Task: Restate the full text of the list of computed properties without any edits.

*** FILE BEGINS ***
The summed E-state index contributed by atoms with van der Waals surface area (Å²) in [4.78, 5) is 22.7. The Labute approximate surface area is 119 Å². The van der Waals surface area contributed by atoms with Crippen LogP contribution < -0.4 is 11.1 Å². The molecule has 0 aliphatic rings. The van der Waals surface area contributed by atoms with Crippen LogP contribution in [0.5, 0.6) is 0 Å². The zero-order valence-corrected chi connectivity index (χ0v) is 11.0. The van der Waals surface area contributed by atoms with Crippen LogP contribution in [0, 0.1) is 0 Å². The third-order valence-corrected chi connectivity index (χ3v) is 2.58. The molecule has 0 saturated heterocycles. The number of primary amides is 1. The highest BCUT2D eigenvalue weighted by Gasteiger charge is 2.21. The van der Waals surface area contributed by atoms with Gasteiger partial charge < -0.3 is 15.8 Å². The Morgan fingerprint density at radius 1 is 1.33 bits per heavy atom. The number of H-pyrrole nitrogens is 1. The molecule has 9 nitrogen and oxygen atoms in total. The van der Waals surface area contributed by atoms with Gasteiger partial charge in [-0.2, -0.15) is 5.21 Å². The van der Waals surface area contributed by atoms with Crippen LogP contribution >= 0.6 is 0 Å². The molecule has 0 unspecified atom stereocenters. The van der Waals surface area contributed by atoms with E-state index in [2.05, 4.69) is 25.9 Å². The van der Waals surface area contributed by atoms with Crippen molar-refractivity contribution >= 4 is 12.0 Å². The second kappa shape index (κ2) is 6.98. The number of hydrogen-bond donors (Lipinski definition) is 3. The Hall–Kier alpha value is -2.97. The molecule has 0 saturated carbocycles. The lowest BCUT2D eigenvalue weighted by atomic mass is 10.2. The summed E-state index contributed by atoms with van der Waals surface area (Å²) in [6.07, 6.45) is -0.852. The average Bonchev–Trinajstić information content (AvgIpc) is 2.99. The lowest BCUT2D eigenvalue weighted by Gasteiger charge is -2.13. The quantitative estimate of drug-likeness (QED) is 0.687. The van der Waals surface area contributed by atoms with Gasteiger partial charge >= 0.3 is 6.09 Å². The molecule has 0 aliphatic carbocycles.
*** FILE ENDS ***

The summed E-state index contributed by atoms with van der Waals surface area (Å²) in [4.78, 5) is 22.7. The Labute approximate surface area is 119 Å². The van der Waals surface area contributed by atoms with Crippen LogP contribution < -0.4 is 11.1 Å². The molecule has 0 aliphatic rings. The van der Waals surface area contributed by atoms with Crippen LogP contribution in [0.5, 0.6) is 0 Å². The zero-order valence-corrected chi connectivity index (χ0v) is 11.0. The van der Waals surface area contributed by atoms with Crippen LogP contribution in [0, 0.1) is 0 Å². The third-order valence-corrected chi connectivity index (χ3v) is 2.58. The molecule has 0 saturated heterocycles. The number of primary amides is 1. The highest BCUT2D eigenvalue weighted by Gasteiger charge is 2.21. The van der Waals surface area contributed by atoms with Gasteiger partial charge < -0.3 is 15.8 Å². The Morgan fingerprint density at radius 1 is 1.33 bits per heavy atom. The number of H-pyrrole nitrogens is 1. The molecule has 9 nitrogen and oxygen atoms in total. The van der Waals surface area contributed by atoms with Gasteiger partial charge in [-0.2, -0.15) is 5.21 Å². The van der Waals surface area contributed by atoms with Crippen LogP contribution >= 0.6 is 0 Å². The molecule has 0 unspecified atom stereocenters. The van der Waals surface area contributed by atoms with E-state index in [2.05, 4.69) is 25.9 Å². The van der Waals surface area contributed by atoms with Crippen molar-refractivity contribution >= 4 is 12.0 Å². The second kappa shape index (κ2) is 6.98. The number of hydrogen-bond donors (Lipinski definition) is 3. The Hall–Kier alpha value is -2.97. The molecule has 0 saturated carbocycles. The lowest BCUT2D eigenvalue weighted by atomic mass is 10.2. The summed E-state index contributed by atoms with van der Waals surface area (Å²) in [6.07, 6.45) is -0.852. The average Bonchev–Trinajstić information content (AvgIpc) is 2.99. The lowest BCUT2D eigenvalue weighted by Gasteiger charge is -2.13. The quantitative estimate of drug-likeness (QED) is 0.687. The van der Waals surface area contributed by atoms with Gasteiger partial charge >= 0.3 is 6.09 Å². The molecule has 0 aliphatic carbocycles.